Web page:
Life is not a Competition

Life is not a Competition

We are programmed to be in competition with everyone around us. From the time we are born, parents “Oooh” and “Ahhhh” and tell their child they are the smartest, most talented child in the room.

For parents, this competition can start long before pregnancy. It will certainly start by the time their child enters day care or preschool. Parents are always comparing themselves to other parents and their child to the other children.  If two one-year olds are in a room together, and one is running and the other is crawling, the parents of the little caterpillar feel as if they’ve failed. This competition follows us until we die.

Once a child enters the world of sports, they are encouraged in an animal-like fashion to compete against each other. Sports which used to promote teamwork, communication, coordination and enjoyment are so often morphed into an intense physical and mental competition focused on WINNING! Nothing else matters.

Parents have high hopes that their kids will be a child prodigy and make a living off some rare talent.  If their child ends up on a team with a child who – forbid – couldn’t care less about winning, the parents throw a fit, yell at the coach, the carefree child (and their parents) and possibly even switch leagues all for the off-chance that their progeny could be the next star player in the Major League.  There is so much pressure to win! If the parents haven’t figured out what a child’s talent is by the time she or he is five, they start wondering what’s wrong with her/him. How are they ever going to succeed in life if they aren’t the best at something?

And it’s not only sports where kids pick up on competition mentality. The classroom is rife with competition, real and perceived. This competition takes place with grades when students are ranked as the “top of the class” or compare their standardized test scores.  In high school yearbooks, people are ranked as “best smile” or “cutest couple.” Competition is all around us, and usually it has no bearing on how successful we can actually become in life.

Even as adults, we put too much emphasis on winning, even when it means NOTHING. Many adults play in recreational sports teams, and their animal-like tendencies to prey upon other teams take over. They can’t just play to have fun, they play to destroy their competition. For some reason, the whole point of the game (to have fun!) gets lost on them and winning is EVERYTHING to them. Even if they win, they aren’t satisfied. They’ll try to get better by kicking their friends off the team or yelling at each other or their opponents. They don’t realize that at the end of the day, no one cares how well did they on their recreational sports league.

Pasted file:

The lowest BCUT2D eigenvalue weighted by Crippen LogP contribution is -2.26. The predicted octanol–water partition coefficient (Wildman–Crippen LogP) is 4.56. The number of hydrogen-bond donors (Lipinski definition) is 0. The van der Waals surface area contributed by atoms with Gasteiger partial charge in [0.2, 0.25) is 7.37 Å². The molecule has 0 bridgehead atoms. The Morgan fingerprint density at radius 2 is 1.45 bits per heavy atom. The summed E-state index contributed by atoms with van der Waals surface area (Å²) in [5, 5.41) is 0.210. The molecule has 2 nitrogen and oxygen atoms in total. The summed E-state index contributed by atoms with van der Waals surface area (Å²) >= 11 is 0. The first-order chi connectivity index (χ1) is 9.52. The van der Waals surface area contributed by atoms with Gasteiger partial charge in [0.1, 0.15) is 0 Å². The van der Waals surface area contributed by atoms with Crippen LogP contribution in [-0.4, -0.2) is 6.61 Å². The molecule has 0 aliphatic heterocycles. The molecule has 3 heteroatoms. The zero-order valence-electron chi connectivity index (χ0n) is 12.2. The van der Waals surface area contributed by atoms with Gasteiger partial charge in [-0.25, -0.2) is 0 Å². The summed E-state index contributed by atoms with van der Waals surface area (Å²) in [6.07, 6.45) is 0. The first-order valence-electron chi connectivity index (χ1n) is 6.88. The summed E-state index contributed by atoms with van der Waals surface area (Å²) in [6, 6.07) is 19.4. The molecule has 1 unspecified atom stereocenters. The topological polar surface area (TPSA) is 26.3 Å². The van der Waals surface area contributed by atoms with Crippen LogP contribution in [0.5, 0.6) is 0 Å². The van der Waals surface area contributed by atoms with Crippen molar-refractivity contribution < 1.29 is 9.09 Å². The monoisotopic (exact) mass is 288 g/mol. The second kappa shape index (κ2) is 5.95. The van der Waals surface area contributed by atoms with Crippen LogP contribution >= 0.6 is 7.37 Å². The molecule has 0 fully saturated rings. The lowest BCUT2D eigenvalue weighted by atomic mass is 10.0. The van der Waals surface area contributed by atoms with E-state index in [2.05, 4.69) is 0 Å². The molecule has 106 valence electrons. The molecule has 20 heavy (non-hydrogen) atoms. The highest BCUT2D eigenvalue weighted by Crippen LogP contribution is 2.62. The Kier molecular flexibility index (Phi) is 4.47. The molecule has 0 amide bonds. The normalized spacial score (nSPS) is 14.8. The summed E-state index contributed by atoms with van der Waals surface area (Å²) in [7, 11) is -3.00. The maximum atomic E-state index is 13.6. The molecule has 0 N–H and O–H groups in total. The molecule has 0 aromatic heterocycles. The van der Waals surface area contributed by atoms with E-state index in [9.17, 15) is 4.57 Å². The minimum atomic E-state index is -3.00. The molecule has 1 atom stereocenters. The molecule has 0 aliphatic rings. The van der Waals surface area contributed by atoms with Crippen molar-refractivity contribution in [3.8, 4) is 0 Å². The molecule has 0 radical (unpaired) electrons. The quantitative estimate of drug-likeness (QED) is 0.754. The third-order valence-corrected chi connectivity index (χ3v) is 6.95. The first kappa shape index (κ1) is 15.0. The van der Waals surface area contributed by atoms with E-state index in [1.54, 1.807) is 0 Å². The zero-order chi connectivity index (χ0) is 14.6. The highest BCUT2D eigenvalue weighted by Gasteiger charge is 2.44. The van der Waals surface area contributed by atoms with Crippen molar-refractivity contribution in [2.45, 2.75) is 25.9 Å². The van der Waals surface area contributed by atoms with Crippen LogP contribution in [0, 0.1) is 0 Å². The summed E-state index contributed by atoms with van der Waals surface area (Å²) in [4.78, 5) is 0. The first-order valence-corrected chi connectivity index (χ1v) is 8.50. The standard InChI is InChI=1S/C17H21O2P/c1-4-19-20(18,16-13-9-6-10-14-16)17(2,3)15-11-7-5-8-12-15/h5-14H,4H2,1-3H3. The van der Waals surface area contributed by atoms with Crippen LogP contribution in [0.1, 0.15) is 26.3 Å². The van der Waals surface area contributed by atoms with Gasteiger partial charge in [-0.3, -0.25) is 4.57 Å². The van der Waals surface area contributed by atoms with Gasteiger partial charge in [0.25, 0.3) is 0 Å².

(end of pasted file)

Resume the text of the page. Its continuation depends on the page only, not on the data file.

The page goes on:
We also have this competition-mentality in academics and business. We put so much pressure on ourselves as adults to have the perfect life, TO WIN. If we see someone younger than us in a higher a position we get jealous, and wonder what is wrong with us.  Why did they get there before we did?  If we feel there is no logical reason for their success, then we become bitter about our employers or our bosses, which makes our daily lives miserable.  Some of us don’t even want to be managers, but if someone gets that opportunity before us, we get resentful.  Forget the fact that moving up in the company often means more responsibility, more stress, and less time for ourselves.  Sometimes, it doesn’t even come with better pay. However, the perception of a higher status makes us feel like we are losing at life.

To avoid the misery of work, we get on social media sites, and see people getting married, buying nice houses, having the perfect family, taking awesome vacations, and wonder, “WHY CAN’T THAT BE ME?!? Why am I such a loser? Why am I not married? Why don’t I have kids, the house, the whole shebang?!? We ignore the fact that many of the people posting these images are often unhappy themselves, and they need “likes” or comments to fulfill some need they aren’t getting in their “perfect life.”  They need others to tell them they’re jealous so they feel validated in the choices they have made.

Some might argue that aspects of life are competition.  Companies are constantly competing to develop the next best product.  Certainly in these cases, competition in the work place can be healthy.  It forces us to work harder and think smarter. However, we need to remember that we rarely work better as one and that we all have different talents. In engineering, a team is generally comprised of project managers, technical experts, field technicians, etc. Each of these roles is vital to the success of a project. There shouldn’t be competition among team members. We should accept that others are better at certain aspects or are at different stages in their lives or career, and it has no bearing as to how we should feel about ourselves. At the end of the day, we need to realize the only way to win at life is to cross the finish lines that WE WANT TO CROSS.

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